Hair combs and their social and symbolic significance in Early Modern Portugal

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The aim of this paper is to present and discuss the meaning and use of hair combs in Early Modern Portugal (16th–18th centuries), having as a case study the objects found in the convent of São Francisco located in Castelo de Vide, in Portugal. These artefacts were used as a public demonstration of cultural and personal wealth, taste, and could possess apotropaic characteristics. They mark the desire to communicate social status, accumulated monetary wealth, faith, social beliefs, prophylactic functions, and it is also possible to understand their diachronic significance in their extended use through time. The combs were made using different raw materials, though the ones presented here are tortoiseshell. They exhibited the use of elements of European taste but were manufactured from exogenous materials, courtesy of Portuguese overseas endeavours, and affected by accompanying transformations in tastes and fashion.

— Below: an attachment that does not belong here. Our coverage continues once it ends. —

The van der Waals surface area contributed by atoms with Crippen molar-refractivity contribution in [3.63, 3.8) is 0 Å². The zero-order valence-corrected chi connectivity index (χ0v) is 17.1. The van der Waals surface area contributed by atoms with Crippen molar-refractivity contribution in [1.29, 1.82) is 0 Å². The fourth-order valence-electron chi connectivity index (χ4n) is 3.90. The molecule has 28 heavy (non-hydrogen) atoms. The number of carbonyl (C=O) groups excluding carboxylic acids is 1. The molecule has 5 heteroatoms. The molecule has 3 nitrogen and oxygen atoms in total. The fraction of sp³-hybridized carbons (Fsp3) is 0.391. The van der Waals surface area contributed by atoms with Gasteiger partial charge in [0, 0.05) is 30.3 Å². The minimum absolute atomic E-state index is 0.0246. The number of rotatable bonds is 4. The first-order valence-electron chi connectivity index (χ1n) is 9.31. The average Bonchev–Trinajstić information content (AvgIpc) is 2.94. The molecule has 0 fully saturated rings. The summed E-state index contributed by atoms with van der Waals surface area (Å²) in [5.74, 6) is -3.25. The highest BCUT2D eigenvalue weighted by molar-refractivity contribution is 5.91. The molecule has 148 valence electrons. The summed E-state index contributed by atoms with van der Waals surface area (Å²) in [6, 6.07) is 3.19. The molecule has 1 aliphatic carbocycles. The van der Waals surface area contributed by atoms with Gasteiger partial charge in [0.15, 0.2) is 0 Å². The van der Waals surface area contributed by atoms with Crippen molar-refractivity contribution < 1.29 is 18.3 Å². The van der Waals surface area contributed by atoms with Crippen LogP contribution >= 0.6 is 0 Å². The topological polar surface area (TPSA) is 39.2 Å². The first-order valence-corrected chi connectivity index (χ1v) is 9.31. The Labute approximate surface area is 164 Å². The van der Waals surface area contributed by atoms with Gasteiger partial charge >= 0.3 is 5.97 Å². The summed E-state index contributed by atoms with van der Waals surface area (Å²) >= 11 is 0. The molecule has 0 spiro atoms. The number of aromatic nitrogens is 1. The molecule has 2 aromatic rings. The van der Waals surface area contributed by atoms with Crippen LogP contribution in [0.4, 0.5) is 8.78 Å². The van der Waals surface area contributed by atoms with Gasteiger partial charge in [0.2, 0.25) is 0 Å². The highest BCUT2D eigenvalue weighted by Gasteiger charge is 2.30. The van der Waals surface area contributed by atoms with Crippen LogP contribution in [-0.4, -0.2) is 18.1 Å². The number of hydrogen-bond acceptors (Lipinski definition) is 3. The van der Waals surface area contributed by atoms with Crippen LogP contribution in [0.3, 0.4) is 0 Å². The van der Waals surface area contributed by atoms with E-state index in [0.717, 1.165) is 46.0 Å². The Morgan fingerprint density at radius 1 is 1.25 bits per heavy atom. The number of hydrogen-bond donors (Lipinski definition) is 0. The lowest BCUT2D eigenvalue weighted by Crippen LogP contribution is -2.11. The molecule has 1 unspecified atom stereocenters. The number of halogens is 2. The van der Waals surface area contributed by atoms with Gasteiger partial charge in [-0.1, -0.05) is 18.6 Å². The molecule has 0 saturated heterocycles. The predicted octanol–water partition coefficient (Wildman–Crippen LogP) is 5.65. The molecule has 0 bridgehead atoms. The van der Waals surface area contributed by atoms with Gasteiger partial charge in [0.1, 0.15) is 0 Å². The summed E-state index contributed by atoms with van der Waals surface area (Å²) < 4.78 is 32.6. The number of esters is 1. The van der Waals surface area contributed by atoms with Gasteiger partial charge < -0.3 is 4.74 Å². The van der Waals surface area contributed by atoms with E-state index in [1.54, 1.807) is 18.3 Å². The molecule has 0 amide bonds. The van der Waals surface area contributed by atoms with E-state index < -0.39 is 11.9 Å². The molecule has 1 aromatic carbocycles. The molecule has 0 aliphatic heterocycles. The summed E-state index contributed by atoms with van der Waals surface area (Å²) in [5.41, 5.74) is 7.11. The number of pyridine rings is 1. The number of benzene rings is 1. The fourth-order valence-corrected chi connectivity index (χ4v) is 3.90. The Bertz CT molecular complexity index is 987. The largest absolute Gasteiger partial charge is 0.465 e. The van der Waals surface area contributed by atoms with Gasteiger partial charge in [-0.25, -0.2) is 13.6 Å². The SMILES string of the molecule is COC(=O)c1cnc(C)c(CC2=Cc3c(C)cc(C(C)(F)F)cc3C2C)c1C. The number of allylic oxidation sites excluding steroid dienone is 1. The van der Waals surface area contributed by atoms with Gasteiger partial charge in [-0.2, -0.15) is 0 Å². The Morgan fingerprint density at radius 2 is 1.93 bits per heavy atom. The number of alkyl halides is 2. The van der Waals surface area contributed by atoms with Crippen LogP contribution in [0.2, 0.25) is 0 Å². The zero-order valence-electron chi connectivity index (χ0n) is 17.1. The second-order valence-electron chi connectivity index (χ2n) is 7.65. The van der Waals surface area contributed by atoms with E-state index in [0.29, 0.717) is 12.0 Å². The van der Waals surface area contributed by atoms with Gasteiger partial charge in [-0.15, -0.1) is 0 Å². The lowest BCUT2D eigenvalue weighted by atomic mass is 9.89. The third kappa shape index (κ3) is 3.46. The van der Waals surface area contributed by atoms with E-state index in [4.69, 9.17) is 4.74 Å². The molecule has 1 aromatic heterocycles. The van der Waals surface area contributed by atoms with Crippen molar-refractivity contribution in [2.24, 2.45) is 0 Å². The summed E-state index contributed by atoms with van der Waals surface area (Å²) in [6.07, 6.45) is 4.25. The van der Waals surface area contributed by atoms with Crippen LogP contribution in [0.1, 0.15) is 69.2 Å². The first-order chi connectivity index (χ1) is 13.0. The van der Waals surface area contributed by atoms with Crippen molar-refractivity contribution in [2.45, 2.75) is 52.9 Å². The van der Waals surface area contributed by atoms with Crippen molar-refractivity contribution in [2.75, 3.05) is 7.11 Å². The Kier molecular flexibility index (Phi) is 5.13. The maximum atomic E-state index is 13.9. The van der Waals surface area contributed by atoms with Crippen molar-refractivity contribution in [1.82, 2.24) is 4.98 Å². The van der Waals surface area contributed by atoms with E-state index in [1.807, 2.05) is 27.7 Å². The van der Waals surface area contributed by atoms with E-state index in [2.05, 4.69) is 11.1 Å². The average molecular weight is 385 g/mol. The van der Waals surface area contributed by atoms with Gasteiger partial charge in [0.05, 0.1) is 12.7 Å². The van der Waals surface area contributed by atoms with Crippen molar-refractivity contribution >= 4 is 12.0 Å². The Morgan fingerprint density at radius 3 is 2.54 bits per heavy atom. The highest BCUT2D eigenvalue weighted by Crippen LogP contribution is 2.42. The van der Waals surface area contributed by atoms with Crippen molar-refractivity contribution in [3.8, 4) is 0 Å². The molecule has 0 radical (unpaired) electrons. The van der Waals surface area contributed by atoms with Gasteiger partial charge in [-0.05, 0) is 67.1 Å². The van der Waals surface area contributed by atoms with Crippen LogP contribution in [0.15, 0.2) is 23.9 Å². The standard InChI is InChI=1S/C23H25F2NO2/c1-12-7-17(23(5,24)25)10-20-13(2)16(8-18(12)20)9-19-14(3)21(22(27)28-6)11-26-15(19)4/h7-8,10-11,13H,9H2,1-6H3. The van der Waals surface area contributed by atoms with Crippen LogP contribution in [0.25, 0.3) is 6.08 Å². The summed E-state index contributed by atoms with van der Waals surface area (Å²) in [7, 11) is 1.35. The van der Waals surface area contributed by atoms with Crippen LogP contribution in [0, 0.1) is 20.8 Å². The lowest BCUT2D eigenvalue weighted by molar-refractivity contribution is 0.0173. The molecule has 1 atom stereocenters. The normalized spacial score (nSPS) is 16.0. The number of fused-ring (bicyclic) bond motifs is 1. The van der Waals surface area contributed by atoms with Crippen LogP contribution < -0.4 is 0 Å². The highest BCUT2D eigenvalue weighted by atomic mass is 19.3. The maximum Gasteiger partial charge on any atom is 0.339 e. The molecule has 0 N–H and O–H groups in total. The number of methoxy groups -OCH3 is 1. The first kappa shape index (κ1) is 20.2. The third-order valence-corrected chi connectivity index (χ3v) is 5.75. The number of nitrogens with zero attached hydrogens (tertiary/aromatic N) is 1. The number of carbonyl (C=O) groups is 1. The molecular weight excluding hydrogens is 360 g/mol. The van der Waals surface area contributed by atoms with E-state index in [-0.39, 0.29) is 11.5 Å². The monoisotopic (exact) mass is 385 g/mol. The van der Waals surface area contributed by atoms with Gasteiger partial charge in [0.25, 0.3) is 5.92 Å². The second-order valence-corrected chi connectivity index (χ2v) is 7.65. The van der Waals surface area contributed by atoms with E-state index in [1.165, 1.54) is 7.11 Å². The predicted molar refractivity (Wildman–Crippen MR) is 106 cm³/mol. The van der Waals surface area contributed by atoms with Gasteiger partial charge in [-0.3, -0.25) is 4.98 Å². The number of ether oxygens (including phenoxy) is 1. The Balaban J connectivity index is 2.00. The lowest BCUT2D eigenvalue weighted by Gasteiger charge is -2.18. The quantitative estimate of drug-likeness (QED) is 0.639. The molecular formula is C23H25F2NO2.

Original languageEnglish
Pages (from-to)29-40
Number of pages12
JournalPost-Medieval Archaeology
Issue number1
Publication statusPublished - 2023


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